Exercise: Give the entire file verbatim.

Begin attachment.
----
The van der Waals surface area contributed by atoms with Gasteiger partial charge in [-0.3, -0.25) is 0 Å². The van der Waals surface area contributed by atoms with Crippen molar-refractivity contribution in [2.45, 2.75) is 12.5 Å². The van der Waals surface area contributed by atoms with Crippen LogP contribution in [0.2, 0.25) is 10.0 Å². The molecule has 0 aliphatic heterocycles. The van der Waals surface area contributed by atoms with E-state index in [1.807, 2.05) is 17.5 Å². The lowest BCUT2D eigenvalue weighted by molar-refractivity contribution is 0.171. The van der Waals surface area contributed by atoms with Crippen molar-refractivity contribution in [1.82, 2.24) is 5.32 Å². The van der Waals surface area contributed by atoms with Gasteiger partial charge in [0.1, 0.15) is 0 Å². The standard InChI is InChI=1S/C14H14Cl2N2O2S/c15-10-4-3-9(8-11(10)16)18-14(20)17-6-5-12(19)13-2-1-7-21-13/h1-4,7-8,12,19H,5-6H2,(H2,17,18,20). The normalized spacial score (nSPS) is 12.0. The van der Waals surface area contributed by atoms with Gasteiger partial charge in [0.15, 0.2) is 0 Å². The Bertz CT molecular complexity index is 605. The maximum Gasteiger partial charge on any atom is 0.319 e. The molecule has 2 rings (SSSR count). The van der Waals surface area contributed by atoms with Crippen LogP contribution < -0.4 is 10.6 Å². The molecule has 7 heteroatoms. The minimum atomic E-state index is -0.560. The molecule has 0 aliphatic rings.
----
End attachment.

The van der Waals surface area contributed by atoms with Gasteiger partial charge in [-0.3, -0.25) is 0 Å². The van der Waals surface area contributed by atoms with Crippen molar-refractivity contribution in [2.45, 2.75) is 12.5 Å². The van der Waals surface area contributed by atoms with Crippen LogP contribution in [0.2, 0.25) is 10.0 Å². The molecule has 0 aliphatic heterocycles. The van der Waals surface area contributed by atoms with E-state index in [1.807, 2.05) is 17.5 Å². The lowest BCUT2D eigenvalue weighted by molar-refractivity contribution is 0.171. The van der Waals surface area contributed by atoms with Crippen molar-refractivity contribution in [1.82, 2.24) is 5.32 Å². The van der Waals surface area contributed by atoms with Gasteiger partial charge in [0.1, 0.15) is 0 Å². The standard InChI is InChI=1S/C14H14Cl2N2O2S/c15-10-4-3-9(8-11(10)16)18-14(20)17-6-5-12(19)13-2-1-7-21-13/h1-4,7-8,12,19H,5-6H2,(H2,17,18,20). The normalized spacial score (nSPS) is 12.0. The van der Waals surface area contributed by atoms with Gasteiger partial charge in [0.15, 0.2) is 0 Å². The Bertz CT molecular complexity index is 605. The maximum Gasteiger partial charge on any atom is 0.319 e. The molecule has 2 rings (SSSR count). The van der Waals surface area contributed by atoms with Crippen LogP contribution < -0.4 is 10.6 Å². The molecule has 7 heteroatoms. The minimum atomic E-state index is -0.560. The molecule has 0 aliphatic rings.